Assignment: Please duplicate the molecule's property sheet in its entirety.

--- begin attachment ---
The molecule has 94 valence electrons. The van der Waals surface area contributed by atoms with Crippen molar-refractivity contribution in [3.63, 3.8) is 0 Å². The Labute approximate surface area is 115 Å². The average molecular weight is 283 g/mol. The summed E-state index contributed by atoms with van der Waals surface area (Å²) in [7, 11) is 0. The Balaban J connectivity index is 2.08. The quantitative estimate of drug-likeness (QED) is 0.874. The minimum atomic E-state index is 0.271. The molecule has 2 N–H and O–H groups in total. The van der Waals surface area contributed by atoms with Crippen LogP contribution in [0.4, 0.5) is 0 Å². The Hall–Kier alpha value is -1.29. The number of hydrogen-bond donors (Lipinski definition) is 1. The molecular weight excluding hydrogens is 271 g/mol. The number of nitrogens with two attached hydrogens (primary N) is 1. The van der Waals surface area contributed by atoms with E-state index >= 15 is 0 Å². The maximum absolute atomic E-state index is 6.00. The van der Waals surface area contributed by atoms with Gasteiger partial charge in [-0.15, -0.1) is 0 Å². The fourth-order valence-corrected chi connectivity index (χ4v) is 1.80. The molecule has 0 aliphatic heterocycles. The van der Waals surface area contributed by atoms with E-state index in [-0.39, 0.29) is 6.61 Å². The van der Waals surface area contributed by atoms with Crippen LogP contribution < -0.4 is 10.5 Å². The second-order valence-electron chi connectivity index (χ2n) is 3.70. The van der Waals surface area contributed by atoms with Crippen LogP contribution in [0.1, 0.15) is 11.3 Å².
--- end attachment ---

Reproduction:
The molecule has 94 valence electrons. The van der Waals surface area contributed by atoms with Crippen molar-refractivity contribution in [3.63, 3.8) is 0 Å². The Labute approximate surface area is 115 Å². The average molecular weight is 283 g/mol. The summed E-state index contributed by atoms with van der Waals surface area (Å²) in [7, 11) is 0. The Balaban J connectivity index is 2.08. The quantitative estimate of drug-likeness (QED) is 0.874. The minimum atomic E-state index is 0.271. The molecule has 2 N–H and O–H groups in total. The van der Waals surface area contributed by atoms with Crippen LogP contribution in [0.4, 0.5) is 0 Å². The Hall–Kier alpha value is -1.29. The number of hydrogen-bond donors (Lipinski definition) is 1. The molecular weight excluding hydrogens is 271 g/mol. The number of nitrogens with two attached hydrogens (primary N) is 1. The van der Waals surface area contributed by atoms with E-state index >= 15 is 0 Å². The maximum absolute atomic E-state index is 6.00. The van der Waals surface area contributed by atoms with Gasteiger partial charge in [-0.15, -0.1) is 0 Å². The fourth-order valence-corrected chi connectivity index (χ4v) is 1.80. The molecule has 0 aliphatic heterocycles. The van der Waals surface area contributed by atoms with E-state index in [-0.39, 0.29) is 6.61 Å². The van der Waals surface area contributed by atoms with Crippen LogP contribution < -0.4 is 10.5 Å². The second-order valence-electron chi connectivity index (χ2n) is 3.70. The van der Waals surface area contributed by atoms with Crippen LogP contribution in [0.1, 0.15) is 11.3 Å².